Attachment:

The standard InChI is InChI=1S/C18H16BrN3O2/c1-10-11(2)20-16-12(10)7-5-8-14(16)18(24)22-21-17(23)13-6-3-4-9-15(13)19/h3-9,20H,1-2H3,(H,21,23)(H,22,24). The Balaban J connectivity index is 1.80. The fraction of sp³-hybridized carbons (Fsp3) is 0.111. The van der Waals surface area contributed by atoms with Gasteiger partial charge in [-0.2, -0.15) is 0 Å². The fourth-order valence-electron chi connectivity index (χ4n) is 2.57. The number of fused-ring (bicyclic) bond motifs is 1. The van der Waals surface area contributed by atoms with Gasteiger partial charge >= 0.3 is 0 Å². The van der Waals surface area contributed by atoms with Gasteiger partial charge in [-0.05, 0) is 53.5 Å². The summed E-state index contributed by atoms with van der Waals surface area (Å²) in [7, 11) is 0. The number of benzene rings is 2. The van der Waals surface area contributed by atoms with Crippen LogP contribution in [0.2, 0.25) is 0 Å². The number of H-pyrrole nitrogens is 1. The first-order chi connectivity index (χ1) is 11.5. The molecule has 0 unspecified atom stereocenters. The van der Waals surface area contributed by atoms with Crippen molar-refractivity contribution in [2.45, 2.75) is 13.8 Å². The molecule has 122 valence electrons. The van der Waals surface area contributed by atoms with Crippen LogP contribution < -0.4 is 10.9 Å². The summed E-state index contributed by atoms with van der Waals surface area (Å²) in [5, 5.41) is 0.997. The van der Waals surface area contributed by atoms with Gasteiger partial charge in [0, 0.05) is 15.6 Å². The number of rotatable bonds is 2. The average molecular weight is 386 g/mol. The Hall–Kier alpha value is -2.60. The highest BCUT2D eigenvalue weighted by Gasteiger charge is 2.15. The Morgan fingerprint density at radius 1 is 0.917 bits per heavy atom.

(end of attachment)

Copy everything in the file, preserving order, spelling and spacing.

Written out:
The standard InChI is InChI=1S/C18H16BrN3O2/c1-10-11(2)20-16-12(10)7-5-8-14(16)18(24)22-21-17(23)13-6-3-4-9-15(13)19/h3-9,20H,1-2H3,(H,21,23)(H,22,24). The Balaban J connectivity index is 1.80. The fraction of sp³-hybridized carbons (Fsp3) is 0.111. The van der Waals surface area contributed by atoms with Gasteiger partial charge in [-0.2, -0.15) is 0 Å². The fourth-order valence-electron chi connectivity index (χ4n) is 2.57. The number of fused-ring (bicyclic) bond motifs is 1. The van der Waals surface area contributed by atoms with Gasteiger partial charge >= 0.3 is 0 Å². The van der Waals surface area contributed by atoms with Gasteiger partial charge in [-0.05, 0) is 53.5 Å². The summed E-state index contributed by atoms with van der Waals surface area (Å²) in [7, 11) is 0. The number of benzene rings is 2. The van der Waals surface area contributed by atoms with Crippen LogP contribution in [0.2, 0.25) is 0 Å². The number of H-pyrrole nitrogens is 1. The first-order chi connectivity index (χ1) is 11.5. The molecule has 0 unspecified atom stereocenters. The van der Waals surface area contributed by atoms with Crippen molar-refractivity contribution in [2.45, 2.75) is 13.8 Å². The molecule has 122 valence electrons. The van der Waals surface area contributed by atoms with Crippen LogP contribution < -0.4 is 10.9 Å². The summed E-state index contributed by atoms with van der Waals surface area (Å²) in [5, 5.41) is 0.997. The van der Waals surface area contributed by atoms with Gasteiger partial charge in [0, 0.05) is 15.6 Å². The number of rotatable bonds is 2. The average molecular weight is 386 g/mol. The Hall–Kier alpha value is -2.60. The highest BCUT2D eigenvalue weighted by Gasteiger charge is 2.15. The Morgan fingerprint density at radius 1 is 0.917 bits per heavy atom.